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Health transition of the causes of mortality between 2005 and 2015 in Guangdong, China
  1. Xue-yan Zheng1,
  2. Qian Yi1,2,
  3. Yan-jun Xu1,
  4. Xin-ying Zeng3,
  5. Xiao-jun Xu1,
  6. Ge Chen2,
  7. Shu-li Ma2,
  8. Si-li Tang4,
  9. Li-feng Lin1
  1. 1 Guangdong Provincial Center for Disease Control and Prevention, Guangzhou, China
  2. 2 Department of Epidemiology and Biostatistics, School of Public Health, Guangdong Pharmaceutical University, Guangzhou, China
  3. 3 National Center for Chronic and Non-Communicable Disease Control and Prevention, Chinese Center for Disease Control and Prevention, Beijing, China
  4. 4 School of Public Health, Southern Medical University, Guangzhou, China
  1. Correspondence to Dr Li-feng Lin, Guangdong Center for Disease Control and Prevention, 511430, Guangzhou, Guangdong, China; 1396320174{at}


Objectives To analyse the patterns of transition of health burden for 110 causes of death by stratification of age, sex and geographic regions in Guangdong between 2005 and 2015.

Methods We analysed the age-specific, sex-specific, region-specific mortality in Guangdong based on assembled databases. County-level surveillance data were calculated to inform city-level changes.

Results The age-standardised mortality of all causes, non-communicable diseases (NCDs), communicable diseases, maternal diseases, neonatal diseases, malnutrition and injury declined progressively. Despite declining mortality of NCDs, the overall burden of disease was dominated by NCDs (ie, cerebrovascular disease, chronic obstructive pulmonary disease) that still accounted for 86.93% and 88.12% of death in 2005 and 2015, respectively. Considerable variations across geographic regions were observed (lowest in Pearl River Delta and highest in west Guangdong). There was a modest shift to transport injuries at younger ages and unintentional injuries in the elderly.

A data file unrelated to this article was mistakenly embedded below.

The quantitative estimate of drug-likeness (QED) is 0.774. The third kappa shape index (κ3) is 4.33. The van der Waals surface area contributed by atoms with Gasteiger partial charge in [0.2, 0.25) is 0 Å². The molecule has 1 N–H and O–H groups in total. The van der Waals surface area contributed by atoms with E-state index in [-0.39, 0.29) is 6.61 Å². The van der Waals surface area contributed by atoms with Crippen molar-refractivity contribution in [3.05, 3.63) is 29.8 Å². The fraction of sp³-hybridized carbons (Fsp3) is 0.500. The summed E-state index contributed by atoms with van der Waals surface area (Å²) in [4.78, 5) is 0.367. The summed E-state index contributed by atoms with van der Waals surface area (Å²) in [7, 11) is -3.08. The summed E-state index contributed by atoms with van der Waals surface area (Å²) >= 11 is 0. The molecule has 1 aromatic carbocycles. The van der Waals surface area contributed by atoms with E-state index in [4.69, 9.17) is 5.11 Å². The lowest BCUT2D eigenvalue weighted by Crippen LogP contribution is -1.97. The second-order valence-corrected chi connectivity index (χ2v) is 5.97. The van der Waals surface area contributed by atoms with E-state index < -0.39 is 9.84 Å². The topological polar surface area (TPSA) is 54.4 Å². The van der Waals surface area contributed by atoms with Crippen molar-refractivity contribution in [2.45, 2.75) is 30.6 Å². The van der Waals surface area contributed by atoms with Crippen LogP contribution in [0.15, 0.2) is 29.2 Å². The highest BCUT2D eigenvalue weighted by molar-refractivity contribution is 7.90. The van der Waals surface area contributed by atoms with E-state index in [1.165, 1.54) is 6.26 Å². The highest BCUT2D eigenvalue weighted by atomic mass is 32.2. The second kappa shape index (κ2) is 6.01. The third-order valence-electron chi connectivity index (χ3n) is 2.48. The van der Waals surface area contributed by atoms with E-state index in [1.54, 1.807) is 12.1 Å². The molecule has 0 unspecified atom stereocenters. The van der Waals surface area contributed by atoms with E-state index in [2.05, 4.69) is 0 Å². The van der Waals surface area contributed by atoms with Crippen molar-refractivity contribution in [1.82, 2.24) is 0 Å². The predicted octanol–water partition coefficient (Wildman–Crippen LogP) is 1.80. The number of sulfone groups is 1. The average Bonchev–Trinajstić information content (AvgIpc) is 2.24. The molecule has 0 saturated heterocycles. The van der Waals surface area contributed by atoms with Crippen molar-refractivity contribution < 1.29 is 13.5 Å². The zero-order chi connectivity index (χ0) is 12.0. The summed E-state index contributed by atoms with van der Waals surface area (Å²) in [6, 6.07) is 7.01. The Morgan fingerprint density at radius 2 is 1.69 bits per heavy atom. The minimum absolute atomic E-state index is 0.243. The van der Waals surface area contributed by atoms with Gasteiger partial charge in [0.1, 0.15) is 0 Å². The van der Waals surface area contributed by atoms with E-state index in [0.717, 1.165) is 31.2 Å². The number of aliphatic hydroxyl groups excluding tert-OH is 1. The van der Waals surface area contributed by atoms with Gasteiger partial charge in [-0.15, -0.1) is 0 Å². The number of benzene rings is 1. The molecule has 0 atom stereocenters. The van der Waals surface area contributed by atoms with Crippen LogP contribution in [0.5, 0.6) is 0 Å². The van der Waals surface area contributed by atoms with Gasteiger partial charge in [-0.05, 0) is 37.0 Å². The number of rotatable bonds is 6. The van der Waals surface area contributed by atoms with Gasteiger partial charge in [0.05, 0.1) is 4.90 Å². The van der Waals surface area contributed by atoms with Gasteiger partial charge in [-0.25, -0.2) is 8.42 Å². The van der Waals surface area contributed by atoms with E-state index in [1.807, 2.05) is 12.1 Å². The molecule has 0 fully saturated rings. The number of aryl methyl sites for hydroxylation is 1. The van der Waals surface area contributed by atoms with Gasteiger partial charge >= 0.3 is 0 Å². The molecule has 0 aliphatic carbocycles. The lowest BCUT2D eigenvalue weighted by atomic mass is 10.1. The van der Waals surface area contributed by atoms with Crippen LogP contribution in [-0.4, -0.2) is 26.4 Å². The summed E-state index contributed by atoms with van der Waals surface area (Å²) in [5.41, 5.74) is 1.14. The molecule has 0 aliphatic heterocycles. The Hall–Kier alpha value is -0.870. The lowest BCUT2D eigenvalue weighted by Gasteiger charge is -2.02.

Conclusions We have documented a dramatic change in the overall mortality and age-specific, sex-specific and cause-specific mortality in Guangdong province between 2005 and 2015. The significant burden of NCDs remains a major healthcare issue despite the notable progress in reducing mortality in Guangdong, China. Our findings highlight important unmet needs to refine healthcare services by taking into account the inequity of age, sex and geographic regions. Identification of the ‘treatable’ risk factors and improved disease surveillance should be continuously improved to minimised the overall and cause-specific mortality.

  • health policy
  • epidemiology
  • public health

Data availability statement

Data are available upon reasonable request.

Statistics from

Data availability statement

Data are available upon reasonable request.

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  • X-yZ, QY, Y-jX and X-yZ are joint first authors.

  • Contributors X-jX, Y-jX and L-fL conceived of the study and provided overall guidance. X-yZ, QY, X-yZ and L-fL prepared the first draft and finalized the manuscript based on comments from all other authors and reviewer feedback. X-yZ, QY, X-yZ, Y-jX and L-fL played a key role in formulating the analysis. All other authors contributed to the analysis and reviewed the manuscript.

  • Funding The authors have not declared a specific grant for this research from any funding agency in the public, commercial or not-for-profit sectors.

  • Competing interests None declared.

  • Provenance and peer review Not commissioned; externally peer reviewed.

  • Supplemental material This content has been supplied by the author(s). It has not been vetted by BMJ Publishing Group Limited (BMJ) and may not have been peer-reviewed. Any opinions or recommendations discussed are solely those of the author(s) and are not endorsed by BMJ. BMJ disclaims all liability and responsibility arising from any reliance placed on the content. Where the content includes any translated material, BMJ does not warrant the accuracy and reliability of the translations (including but not limited to local regulations, clinical guidelines, terminology, drug names and drug dosages), and is not responsible for any error and/or omissions arising from translation and adaptation or otherwise.

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